We’ve also updated the simulator setup to better model the fluctuations we’re trying to address. Specifically, we added “good/bad days” for each worker to simulate more realistic behavior.

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`Dynamic volatility`

is updated through a p_normalized EMA

`α_regret`

is also updated using EMA, but in the log-space.

`g`

is a function of`Dynamic volatility`

, it is piecewise linear: it is linearly decreasing, from a specified upper limit on`α_regret`

to a lower limit, within the`volatility range`

. It is constant outside of this range.

- The
`volatility range`

is defined by min/max volatility values at epoch for each type of worker. I.e., it is calculated separately for inferers and forecasters.

We have adopted upper and lower bounds on alpha_regret based on the experiments for non-dynamic alpha_regret. We then vary parameters that define how volatility is computed, and compare the network’s prediction losses by averaging across different simulator runs. Additionally, we include a datapoint for a default setup with non-dynamic alpha_regret to serve as a baseline for comparison.

**Conclusion:**

There is no statistically significant benefit in using adaptive alpha regret. I suspect this stems form the fact that there is no difference in the network performance when varying alpha_regret within the range 0.1, 0.01 and 0.001 in the experiments above. Hence, varying dynamic alpha_regret within that range is not going to do much either.

We conclude that introducing dynamic alpha_regret in the current setting is redundant. Specifically, the performance is not affected when non-dynamic alpha_regret is varied on a large scale, hence, dynamically varying alpha_regret in the same range seems futile. At this point we don’t know what sort of behavior to expect from the network participants in the live system. Therefore, our recommendation is to monitor the live network for a while, and, if needed, we can explore further any possible benefit of using adaptive alpha_regret. A simple diagnostic would be to test the network performance using multiple values of alpha_regret. Significant differences might indicate the need for an adaptive alpha_regret that is sensitive to historical volatility.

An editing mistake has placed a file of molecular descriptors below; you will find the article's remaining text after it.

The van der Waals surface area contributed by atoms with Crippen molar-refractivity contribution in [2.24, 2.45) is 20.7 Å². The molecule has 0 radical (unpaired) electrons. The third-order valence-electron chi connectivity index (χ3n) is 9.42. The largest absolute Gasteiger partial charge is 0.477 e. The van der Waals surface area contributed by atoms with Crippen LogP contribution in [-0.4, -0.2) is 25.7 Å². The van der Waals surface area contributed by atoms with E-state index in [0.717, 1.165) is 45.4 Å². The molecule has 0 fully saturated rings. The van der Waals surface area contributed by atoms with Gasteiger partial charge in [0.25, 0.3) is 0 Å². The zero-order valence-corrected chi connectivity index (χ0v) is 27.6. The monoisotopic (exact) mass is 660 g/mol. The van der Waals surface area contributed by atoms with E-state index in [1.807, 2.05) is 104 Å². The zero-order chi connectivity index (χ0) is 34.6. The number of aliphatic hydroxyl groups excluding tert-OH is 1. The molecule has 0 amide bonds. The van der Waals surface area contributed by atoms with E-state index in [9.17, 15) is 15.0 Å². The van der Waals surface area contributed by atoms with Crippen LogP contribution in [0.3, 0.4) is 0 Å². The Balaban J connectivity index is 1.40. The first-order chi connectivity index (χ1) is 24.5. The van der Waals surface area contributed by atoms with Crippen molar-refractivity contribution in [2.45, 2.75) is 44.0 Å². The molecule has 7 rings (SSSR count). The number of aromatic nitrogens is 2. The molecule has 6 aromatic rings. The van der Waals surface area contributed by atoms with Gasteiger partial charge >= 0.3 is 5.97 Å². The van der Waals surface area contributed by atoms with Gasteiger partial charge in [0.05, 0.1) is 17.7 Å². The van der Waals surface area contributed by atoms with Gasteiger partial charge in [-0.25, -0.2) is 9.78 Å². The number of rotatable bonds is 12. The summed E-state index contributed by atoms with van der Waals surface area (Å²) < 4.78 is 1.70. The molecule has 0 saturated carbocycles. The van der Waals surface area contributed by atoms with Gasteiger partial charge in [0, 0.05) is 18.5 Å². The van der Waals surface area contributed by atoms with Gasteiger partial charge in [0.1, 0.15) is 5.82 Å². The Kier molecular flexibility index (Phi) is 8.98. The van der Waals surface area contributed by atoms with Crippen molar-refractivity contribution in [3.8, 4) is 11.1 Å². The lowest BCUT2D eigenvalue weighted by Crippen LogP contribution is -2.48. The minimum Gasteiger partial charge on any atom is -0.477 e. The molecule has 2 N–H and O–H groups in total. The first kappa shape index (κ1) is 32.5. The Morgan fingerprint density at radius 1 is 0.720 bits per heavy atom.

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Thank you for the careful analysis. I think your conclusion makes a lot of sense. Further network monitoring will help us assess under which circumstances an adaptive `alpha_regret`

might boost network performance.